A little-known fact about India’s tryst with carpets is that the subcontinent is the largest exporter of carpets in the world, with 90% of the country’s production being for exporting overseas – makes sense when you realize that the country is known internationally for its handicrafts and weaving industry, but given its tropical and dusty climate, a bulk of the country’s households don’t need carpets. The floors are temperate as they are, and it’s easier to clean a floor than it is to constantly clean a carpet. In just March of 2022 alone, India exported $150 million worth of carpets, predominantly to European countries with their significantly cooler climates. We got in touch with one of India’s largest rug and carpet exporters, Jaipur Rugs, to talk about their approach towards design, production, and catering to an audience that appreciates traditional Indian styles, but requires something more contemporary for their modern homes.

Jaipur Rugs was originally founded in 1978 by NK Chaudhary, fondly known as the Gandhi of the Carpet Industry (Gandhi too was credited with rallying the nation to spin their own fabric as an act of defiance against British imperialism, and of accepting self-made items instead of expensive British imports). Chaudhary created his company with just 9 artisans and 2 weaving looms, and almost 45 years later, the company employs hundreds of local artisans in the region… however, its philosophy of empowering its workforce still rings true, especially through the company’s Manchaha (heart’s desire) line that gives the weavers freedom to artistically express themselves on their large canvas.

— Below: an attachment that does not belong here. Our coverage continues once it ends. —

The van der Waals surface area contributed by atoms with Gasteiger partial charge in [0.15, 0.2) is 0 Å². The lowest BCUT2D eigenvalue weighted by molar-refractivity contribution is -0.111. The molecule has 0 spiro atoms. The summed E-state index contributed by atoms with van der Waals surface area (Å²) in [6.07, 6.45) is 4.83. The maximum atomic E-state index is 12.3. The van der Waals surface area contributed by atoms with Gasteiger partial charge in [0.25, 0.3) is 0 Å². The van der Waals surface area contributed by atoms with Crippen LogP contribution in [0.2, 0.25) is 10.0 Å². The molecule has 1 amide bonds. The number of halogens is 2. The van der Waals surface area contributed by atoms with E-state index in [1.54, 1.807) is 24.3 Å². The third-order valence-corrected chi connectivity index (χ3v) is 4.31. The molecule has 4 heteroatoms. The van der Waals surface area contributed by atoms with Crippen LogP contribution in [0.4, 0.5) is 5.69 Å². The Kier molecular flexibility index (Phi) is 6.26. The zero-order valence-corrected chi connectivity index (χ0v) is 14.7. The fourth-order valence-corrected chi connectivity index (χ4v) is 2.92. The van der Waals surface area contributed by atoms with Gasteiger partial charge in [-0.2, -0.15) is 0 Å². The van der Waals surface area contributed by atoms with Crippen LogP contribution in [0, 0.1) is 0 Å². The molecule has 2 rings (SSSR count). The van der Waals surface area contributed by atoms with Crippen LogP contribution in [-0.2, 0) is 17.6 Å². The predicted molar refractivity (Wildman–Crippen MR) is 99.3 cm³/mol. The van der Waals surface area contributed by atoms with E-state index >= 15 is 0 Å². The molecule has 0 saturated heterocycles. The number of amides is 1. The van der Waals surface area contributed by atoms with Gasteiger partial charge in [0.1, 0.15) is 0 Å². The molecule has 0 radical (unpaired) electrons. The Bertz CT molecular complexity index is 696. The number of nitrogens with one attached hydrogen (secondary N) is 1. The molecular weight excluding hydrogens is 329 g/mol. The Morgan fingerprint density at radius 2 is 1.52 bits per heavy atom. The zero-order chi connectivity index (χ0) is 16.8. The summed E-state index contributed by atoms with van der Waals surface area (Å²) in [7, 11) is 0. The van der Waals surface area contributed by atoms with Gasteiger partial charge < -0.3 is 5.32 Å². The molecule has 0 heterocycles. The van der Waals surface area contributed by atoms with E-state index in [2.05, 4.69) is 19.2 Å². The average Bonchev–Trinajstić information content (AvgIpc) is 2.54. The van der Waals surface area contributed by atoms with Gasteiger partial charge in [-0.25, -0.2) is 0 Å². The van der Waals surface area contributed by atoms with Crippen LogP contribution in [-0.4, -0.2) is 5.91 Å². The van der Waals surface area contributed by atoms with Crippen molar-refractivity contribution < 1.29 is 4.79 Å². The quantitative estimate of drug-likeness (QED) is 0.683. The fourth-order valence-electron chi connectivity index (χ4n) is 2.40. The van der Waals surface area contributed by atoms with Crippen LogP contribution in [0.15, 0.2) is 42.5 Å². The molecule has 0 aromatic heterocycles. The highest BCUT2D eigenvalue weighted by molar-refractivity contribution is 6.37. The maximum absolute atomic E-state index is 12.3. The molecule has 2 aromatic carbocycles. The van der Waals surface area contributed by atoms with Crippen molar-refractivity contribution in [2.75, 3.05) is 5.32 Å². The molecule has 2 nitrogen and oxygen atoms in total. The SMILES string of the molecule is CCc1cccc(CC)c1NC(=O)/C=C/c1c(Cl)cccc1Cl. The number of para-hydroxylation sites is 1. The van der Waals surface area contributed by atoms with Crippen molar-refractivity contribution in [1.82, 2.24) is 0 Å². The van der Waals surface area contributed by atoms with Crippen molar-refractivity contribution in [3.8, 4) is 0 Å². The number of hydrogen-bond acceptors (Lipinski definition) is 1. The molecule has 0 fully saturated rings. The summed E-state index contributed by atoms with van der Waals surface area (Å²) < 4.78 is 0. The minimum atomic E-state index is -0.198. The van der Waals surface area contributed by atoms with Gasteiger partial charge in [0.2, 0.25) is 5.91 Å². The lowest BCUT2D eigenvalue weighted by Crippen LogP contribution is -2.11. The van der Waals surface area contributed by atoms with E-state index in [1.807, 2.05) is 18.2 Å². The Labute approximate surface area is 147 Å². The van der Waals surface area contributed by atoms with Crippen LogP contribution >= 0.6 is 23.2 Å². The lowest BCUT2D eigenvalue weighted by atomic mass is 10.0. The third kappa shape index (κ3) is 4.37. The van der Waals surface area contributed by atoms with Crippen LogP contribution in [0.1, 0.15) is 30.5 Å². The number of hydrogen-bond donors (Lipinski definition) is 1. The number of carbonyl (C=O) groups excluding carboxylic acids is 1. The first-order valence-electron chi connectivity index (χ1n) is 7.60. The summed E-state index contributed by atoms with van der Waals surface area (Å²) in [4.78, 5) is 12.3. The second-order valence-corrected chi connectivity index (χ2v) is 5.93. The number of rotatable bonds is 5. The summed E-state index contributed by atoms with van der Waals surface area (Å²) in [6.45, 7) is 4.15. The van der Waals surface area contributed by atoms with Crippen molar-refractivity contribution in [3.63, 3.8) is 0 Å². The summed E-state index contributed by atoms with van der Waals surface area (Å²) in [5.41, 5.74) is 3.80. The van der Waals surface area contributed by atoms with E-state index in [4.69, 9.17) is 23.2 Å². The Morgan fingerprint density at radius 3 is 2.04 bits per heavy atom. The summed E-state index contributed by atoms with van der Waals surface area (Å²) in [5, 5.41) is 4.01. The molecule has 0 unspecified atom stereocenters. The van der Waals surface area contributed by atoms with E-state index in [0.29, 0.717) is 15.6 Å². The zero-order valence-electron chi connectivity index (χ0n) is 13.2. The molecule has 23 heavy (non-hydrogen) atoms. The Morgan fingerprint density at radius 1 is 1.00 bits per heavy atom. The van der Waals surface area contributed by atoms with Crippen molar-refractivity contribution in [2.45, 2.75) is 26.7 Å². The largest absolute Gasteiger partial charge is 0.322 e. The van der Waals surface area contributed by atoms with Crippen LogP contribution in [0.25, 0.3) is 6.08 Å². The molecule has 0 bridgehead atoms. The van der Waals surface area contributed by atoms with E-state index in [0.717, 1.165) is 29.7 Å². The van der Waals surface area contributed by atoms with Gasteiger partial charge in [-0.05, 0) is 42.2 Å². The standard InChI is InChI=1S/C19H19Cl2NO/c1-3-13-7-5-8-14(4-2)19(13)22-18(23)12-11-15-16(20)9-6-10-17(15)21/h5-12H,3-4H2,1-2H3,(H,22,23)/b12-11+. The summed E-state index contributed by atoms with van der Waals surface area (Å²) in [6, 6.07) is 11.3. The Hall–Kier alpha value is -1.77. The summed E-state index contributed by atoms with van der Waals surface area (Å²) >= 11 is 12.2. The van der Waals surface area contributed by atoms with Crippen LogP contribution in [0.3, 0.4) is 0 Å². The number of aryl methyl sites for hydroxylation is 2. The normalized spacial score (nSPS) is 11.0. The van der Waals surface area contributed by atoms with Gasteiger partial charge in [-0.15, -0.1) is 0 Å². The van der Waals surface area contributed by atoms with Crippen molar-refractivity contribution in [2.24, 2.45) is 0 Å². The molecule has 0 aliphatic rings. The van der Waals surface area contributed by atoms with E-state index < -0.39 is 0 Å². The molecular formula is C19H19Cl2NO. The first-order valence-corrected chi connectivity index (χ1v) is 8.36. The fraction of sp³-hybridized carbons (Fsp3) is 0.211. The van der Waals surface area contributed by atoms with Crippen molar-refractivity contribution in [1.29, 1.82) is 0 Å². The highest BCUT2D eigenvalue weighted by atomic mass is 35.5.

The Manchaha line is a brilliant example of art and design intersecting. With contemporary and abstract rug designs, weavers are given a ‘map’ of reference material which they use to create modern rugs that cater to a much more cosmopolitan audience. However, as these weavers create both traditional and avant-garde contemporary rugs, their artistry is informed by the two distinct worlds… and with the Manchaha collection, they’re handed the reins. What they create is their own fusion of the two styles – the ultimate form of self-expression – an experiment that turned out to be such a success, that Jaipur Rugs secured multiple awards including the German Design Award, European Product Design Award, iF Design Award, and even India’s own Kyoorius Design Award. The awards were just validation, but ultimately, they helped Jaipur Rugs’ weavers to go from artisans to artists with global appeal. The Manchaha rugs give them a chance to put their story on a large canvas. Each rug is created to be one of a kind, and artisans get to mix personal stories and elements of their own culture and surroundings into the weave, sometimes along with customer’s stories too.

USA and Germany remain two of Jaipur Rugs’ biggest customers, from back in 1978 even till today. The company offers customers the ability to ‘design their own rug’, although that just accounts for 10% of its overall sales. Even the most traditional Indian-style rugs occupy just a small share of Jaipur Rugs’ overall exports, mainly to Russia and parts of Europe. The company’s Manchaha collection remains their most popular line, given that each rug is also backed by an incredibly strong story and sense of social impact. With the rugs, customers can either buy readymade designs on the site (along with getting to know more about the weaver and their story), or the rug can be a collaborative effort, with customers choosing their favorite weaver and providing a story to them, which then gets hand-knotted into a tapestry that adorns your home.

Click here to visit the Jaipur Rugs website and view the entire Manchaha Collection.

The post How India-based Jaipur Rugs is combining contemporary global aesthetics with traditional rug-making techniques first appeared on Yanko Design.

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